Beyond their immediate benefits to banks and trading businesses, NFTs can also enable institutional investors to expand their activity in trade finance assets. These assets have historically struggled to scale for well-known reasons: investors find them complicated, there aren’t trusted quantitative benchmarks available and there often isn’t the necessary infrastructure to process them properly. Tokenizing trade finance receivables and payment obligations can simplify the process of asset transfer and solve one of these challenges, thus contributing to the scaling of trade finance assets.
Interest in trade finance as an asset class has grown over the past couple of years for reasons unrelated to NFTs. NFTs, as we think of them today, are relatively new and tend to be associated with digital content rather than physical goods. This framework suits trade finance assets because while they are linked to physical assets, the securities themselves are digital.
Programmable contracts used in combination with NFTs have shown great promise in tackling the problem of trade finance asset distribution. The use of the two functionalities together has promise as a way to support the building momentum around trade finance as an asset class.
OLD MEETS NEW
In order to get the most out of NFTs and blockchain for trade finance–like any nascent technology–they must be used alongside existing systems. In reality, most businesses will continue to use their long-standing legacy systems throughout this transition to a fully digitized space.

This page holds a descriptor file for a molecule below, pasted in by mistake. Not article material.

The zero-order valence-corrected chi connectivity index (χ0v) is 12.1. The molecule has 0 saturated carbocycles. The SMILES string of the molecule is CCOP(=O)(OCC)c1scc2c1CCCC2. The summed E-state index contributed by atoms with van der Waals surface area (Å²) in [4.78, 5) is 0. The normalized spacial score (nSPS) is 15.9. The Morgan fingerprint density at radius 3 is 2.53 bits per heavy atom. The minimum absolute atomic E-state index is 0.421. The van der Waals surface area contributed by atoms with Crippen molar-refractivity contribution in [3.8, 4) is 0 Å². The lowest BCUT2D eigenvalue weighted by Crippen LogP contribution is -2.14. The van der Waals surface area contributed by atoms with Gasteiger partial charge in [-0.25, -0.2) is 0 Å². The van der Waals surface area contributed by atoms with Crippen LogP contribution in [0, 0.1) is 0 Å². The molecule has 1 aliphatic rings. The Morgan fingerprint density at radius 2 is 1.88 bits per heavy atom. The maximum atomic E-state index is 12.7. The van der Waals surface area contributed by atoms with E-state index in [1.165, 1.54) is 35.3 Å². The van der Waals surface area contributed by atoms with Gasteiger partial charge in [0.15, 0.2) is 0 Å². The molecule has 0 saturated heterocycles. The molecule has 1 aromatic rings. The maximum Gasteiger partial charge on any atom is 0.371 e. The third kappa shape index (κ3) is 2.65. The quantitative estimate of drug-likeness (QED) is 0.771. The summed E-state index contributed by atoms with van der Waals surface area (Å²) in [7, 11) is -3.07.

It is crucial, therefore, that disruption is kept to a minimum. NFTs and enterprise blockchain platforms should be viewed as a means of supporting and improving current processes, rather than replacing them. In other words, integration is the single most important factor in helping this industry to keep up with the rapidly digitizing world around it.
As head of Trade and Supply Chain at R3, a Dublin, Ireland-headquartered enterprise technology and services provider with offices around the world, Alisa DiCaprio is responsible for trade strategy, standards and governance design. She was previously a senior economist at the Asian Development Bank and holds a doctorate from MIT.